Young man killed by Federal Way police tried to follow orders, lawsuit says
A 21-year-old killed by Federal Way police was experiencing a mental health crisis and trying to comply with police when he was killed, a new federal lawsuit says.
Federal Way police shot and killed Ricardo Hernandez with assault rifles in the mobile home park where he lived with his family on October 8, 2016. After the shooting, Federal Way police described the incident as “a domestic violence situation between two adult brothers.”
Hernandez had knives and threatened his family, police said. Other family members had locked themselves in a separate room and tried to escape out a window.
“The assailant made a statement about wanting to die and then he moved toward the officers,” said a police press release the day of Hernandez’s death.
But the lawsuit, filed last week by civil rights attorney James Bible, characterizes the incident differently. Hernandez, the suit claims, was not a danger to officers when he was shot six times and killed.
Officers arrived on the scene in response to a call from Hernandez’s mother, Margarita Hernandez, during which family members expressed concern that her son was experiencing a mental health crisis and had knives, the lawsuit says.
After officers helped family members out the window, Federal Way police surrounded the home. One officer urged Hernandez to come outside. According to the lawsuit, Hernandez’s uncle asked police if he could try to speak with his nephew, but they wouldn’t let him. The suit says police did not have “less lethal” weapons that fired rubber bullets and did not contact mental health professionals or negotiators to communicate with Hernandez.
During an inquest — or fact-finding mission — after Hernandez’s death, officers testified before a King County jury that Hernandez stood on the back porch with knives in his hand. They said they instructed Hernandez to put the knives down, and that Hernandez lunged at them, at which point officers Tanner Pau and Blake Losvar fired at him.
The inquest jury sided with police, concluding that Hernandez had “failed to drop the knives.” The jury also said that Hernandez had threatened his family, but that the family had advised police of Hernandez’s mental state.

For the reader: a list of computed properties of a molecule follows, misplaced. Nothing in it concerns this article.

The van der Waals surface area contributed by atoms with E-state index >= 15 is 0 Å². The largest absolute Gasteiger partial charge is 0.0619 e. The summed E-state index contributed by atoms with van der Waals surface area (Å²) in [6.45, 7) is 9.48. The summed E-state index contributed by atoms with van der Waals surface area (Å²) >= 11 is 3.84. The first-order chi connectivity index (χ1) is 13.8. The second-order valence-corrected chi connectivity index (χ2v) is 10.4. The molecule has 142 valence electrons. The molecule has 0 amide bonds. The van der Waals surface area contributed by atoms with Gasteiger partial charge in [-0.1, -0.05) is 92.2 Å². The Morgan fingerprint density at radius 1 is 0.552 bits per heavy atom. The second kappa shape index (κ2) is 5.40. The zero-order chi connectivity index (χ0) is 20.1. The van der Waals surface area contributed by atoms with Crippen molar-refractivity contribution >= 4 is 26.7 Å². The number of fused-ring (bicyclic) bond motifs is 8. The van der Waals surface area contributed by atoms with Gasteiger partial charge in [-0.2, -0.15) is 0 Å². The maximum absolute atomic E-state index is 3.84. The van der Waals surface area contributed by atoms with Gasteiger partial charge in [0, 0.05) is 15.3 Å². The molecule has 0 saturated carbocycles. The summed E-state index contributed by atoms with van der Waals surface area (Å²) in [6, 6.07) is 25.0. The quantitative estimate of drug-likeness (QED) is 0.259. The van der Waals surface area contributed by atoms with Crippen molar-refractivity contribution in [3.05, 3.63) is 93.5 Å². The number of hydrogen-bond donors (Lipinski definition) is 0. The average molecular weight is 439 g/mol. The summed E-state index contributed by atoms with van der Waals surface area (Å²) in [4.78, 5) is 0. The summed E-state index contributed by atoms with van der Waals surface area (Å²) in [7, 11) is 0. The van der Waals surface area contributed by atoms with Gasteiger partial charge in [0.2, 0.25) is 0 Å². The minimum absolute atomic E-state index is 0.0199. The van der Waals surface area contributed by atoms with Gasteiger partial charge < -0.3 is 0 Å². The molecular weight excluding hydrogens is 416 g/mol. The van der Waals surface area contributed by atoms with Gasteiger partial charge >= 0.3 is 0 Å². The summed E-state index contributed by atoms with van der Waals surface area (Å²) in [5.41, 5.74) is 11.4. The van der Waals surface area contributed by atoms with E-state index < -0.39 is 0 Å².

The Hernandez family’s lawsuit, however, claims that Hernandez was still mostly inside his home when officers shot him, and that he was trying to put the knives down on the porch as instructed. The suit also says that officers were 23 feet away from Hernandez when they shot him. (The King County inquest jury also concluded that officers were more than 15 feet away when they opened fire with AR-15s.)
Laura Torres, Hernandez’s cousin, said her cousin had struggled with depression and anxiety. She said she had helped him build his resume, and he recently got a new job at the local Goodwill outlet as a result. Torres thought her cousin had been doing better, but he had recently changed his medications and wasn’t sleeping, she said.
Torres told KUOW that two years after the shooting, the family is seeking closure and justice.
“You call 911 for help,” Torres said. “[Now] I’m scared of cops. My mom is scared. She is terrified. It’s not fair that they get to continue with their lives like nothing happened when they decided to shoot someone who needed help.”
Torres said she believed her cousin’s death would have had a different outcome if he had been white and hadn’t lived in a trailer park.
“If they had showed up to an Issaquah neighborhood with a white kid, they would have brought in negotiators,” Torres said. “Why didn't they negotiate?”
Bible, the attorney for the family, said Hernandez’s shooting should have never happened. “I have deep concerns about the way people are treated in Federal Way,” he said.
When contacted by KUOW, a spokesperson for the city of Federal Way responded with a statement reiterating some of the inquest jury’s findings, including that officers had reason to believe that Hernandez “posed an imminent threat of death or serious bodily injury” to them and others when they opened fire.
“The city sympathizes with the loss felt by this family, but it denies any wrongdoing by its officers and will defend this lawsuit,” the statement read.
Tom Miller, an attorney for the city and officers Tanner Pau and Blake Losvar, declined to comment.
There have been three police-involved shootings in Federal Way in the last two years.